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|Title:||Disclosure of Intimate Partner Violence in Urban Emergency Department Settings: A Mixed Methods Study|
|Keywords:||mixed, methods, partner, emergency, intimate, violence|
|Abstract:||<p> This mixed methods study seeks to explain women's decision making regarding intimate partner violence disclosure in urban emergency departments. It contributed to an overall program of research led by Dr. H.L. MacMillan examining the effectiveness of screening in health care settings to reduce violence and improve the quality of women's lives.</p> <p> The study included a randomized, controlled trial with a quantitative sub-analysis and a grounded theory approach. The trial goal was to evaluate whether routine screening for IPV in health care settings, as compared to usual care, does more good than harm. The quantitative sub-analysis included 1,182 participants from three trial emergency departments. In the sample, 1.9% were exposed to intimate partner violence disclosed to the health care provider. Of those who disclosed, 62.9% were positive on both the screening tool and criterion standard. The grounded theory phase involved 19 participants and sought to examine the problems that trial participants associated with intimate partner violence disclosure and the processes they used to resolve them.</p> <p> "Being found out" was the basic social psychological problem that influenced women's decisions against disclosure. This led to a three-phase process where participants attempted to "minimize their risks." The basic social psychological process included: (a) deciding to seek health care, (b) evaluating trust in the clinician, and (c) establishing internal readiness for disclosure. Participants stated that the emergency department was not an ideal place to disclose violence due to overcrowding, chaos, long wait times, and a lack of privacy. Results indicated that abused women wanted clinicians to offer empathy and support, and to minimize the intrusion caused by assessment. Clinician education is required to improve communication, client engagement and comfort discussing intimate partner violence. Future research could explore the barriers and facilitators to care quality and patient satisfaction among abused women seeking emergency care.</p>|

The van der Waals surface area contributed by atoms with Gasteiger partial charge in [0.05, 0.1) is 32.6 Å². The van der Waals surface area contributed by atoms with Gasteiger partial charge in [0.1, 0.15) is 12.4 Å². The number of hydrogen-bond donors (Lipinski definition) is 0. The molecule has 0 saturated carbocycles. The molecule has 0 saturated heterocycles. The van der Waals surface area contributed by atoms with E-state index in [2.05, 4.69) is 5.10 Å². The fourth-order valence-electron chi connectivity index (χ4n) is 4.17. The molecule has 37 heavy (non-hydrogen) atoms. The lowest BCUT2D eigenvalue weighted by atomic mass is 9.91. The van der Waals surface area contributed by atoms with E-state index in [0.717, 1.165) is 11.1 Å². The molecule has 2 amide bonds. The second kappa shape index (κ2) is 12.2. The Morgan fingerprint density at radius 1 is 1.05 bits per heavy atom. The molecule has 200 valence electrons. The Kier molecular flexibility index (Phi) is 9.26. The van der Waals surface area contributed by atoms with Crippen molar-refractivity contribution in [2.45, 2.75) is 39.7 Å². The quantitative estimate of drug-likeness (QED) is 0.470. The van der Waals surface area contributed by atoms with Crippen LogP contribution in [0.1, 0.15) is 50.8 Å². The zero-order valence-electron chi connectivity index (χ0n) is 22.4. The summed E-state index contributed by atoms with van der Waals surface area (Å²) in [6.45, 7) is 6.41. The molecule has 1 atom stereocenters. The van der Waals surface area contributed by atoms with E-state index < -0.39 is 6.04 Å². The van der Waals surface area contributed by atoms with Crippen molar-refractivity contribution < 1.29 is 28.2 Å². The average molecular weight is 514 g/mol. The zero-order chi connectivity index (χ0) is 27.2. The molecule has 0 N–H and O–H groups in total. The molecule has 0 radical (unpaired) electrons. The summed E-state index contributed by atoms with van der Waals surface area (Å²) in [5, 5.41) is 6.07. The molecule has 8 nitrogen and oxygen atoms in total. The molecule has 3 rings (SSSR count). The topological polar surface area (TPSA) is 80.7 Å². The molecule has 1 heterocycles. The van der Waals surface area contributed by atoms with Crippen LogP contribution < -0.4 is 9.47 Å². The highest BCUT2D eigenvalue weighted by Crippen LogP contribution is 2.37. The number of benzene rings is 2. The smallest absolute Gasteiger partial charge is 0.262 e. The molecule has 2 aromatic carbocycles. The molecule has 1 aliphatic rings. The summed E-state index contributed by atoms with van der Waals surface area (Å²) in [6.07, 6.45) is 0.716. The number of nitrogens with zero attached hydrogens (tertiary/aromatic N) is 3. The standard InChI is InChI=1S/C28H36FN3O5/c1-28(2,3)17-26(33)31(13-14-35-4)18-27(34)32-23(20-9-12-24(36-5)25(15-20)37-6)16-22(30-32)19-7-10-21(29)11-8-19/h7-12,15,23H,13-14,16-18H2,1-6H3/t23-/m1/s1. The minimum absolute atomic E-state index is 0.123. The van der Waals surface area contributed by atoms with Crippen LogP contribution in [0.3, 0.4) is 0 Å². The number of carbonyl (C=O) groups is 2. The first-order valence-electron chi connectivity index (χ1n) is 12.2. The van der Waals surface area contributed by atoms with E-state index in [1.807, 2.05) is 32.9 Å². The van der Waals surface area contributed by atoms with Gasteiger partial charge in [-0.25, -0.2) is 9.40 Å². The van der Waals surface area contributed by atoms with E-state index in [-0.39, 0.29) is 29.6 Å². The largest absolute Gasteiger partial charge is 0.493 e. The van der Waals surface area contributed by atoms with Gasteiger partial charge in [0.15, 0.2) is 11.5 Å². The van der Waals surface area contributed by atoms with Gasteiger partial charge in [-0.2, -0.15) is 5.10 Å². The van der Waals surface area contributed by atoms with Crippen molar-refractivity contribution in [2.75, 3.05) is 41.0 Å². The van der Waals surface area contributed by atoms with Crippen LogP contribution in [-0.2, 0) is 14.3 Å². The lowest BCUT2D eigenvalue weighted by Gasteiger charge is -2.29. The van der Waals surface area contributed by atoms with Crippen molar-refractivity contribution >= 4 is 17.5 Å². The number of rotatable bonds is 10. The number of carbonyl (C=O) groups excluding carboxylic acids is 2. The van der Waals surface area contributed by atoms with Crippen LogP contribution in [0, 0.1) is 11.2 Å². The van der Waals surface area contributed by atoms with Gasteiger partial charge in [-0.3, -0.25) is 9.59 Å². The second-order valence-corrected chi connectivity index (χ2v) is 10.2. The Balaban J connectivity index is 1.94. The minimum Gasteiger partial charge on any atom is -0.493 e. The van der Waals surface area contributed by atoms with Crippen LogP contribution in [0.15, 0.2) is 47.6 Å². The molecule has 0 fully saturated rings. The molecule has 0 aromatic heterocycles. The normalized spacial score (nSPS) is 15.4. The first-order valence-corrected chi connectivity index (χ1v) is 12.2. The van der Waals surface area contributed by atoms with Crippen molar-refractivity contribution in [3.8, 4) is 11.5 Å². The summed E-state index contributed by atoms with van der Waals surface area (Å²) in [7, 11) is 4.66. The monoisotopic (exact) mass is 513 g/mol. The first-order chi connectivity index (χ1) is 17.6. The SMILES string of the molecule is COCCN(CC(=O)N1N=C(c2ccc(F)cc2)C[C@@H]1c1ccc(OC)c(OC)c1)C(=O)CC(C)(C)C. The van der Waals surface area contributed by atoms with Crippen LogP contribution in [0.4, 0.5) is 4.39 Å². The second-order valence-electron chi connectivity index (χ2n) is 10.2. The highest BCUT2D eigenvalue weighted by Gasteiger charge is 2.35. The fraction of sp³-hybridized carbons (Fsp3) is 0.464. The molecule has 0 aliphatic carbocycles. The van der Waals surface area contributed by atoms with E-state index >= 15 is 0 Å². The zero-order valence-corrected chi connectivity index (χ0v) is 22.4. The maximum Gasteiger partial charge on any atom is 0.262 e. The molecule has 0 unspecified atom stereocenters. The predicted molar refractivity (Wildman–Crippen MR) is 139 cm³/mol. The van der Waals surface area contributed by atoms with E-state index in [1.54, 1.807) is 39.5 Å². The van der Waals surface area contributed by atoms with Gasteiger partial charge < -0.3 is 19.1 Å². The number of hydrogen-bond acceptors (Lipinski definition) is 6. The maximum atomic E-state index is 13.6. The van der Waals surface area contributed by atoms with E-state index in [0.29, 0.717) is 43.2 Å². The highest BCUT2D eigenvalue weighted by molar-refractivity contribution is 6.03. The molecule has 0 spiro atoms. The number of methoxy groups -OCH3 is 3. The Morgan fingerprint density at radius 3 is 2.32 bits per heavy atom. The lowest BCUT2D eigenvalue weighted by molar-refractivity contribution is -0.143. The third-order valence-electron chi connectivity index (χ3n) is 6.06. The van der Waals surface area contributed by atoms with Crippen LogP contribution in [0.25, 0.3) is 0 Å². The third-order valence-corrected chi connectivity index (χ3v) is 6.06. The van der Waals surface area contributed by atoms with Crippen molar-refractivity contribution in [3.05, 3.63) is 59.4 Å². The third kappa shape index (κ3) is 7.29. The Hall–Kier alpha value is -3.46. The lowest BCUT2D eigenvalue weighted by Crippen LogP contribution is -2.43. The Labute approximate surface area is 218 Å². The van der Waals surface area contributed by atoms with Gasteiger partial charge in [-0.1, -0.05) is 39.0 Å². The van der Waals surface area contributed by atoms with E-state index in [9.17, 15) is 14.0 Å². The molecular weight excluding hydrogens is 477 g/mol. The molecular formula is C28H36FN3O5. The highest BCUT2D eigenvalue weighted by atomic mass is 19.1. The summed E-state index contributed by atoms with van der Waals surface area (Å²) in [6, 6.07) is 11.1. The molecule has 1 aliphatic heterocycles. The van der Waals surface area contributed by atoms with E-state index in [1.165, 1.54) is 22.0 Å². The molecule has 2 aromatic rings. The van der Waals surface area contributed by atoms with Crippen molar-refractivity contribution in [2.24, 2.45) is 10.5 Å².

|Appears in Collections:||Open Access Dissertations and Theses|
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|Catallo_Cristina_2009:08_Ph.D..pdf||11.92 MB||Adobe PDF||View/Open|
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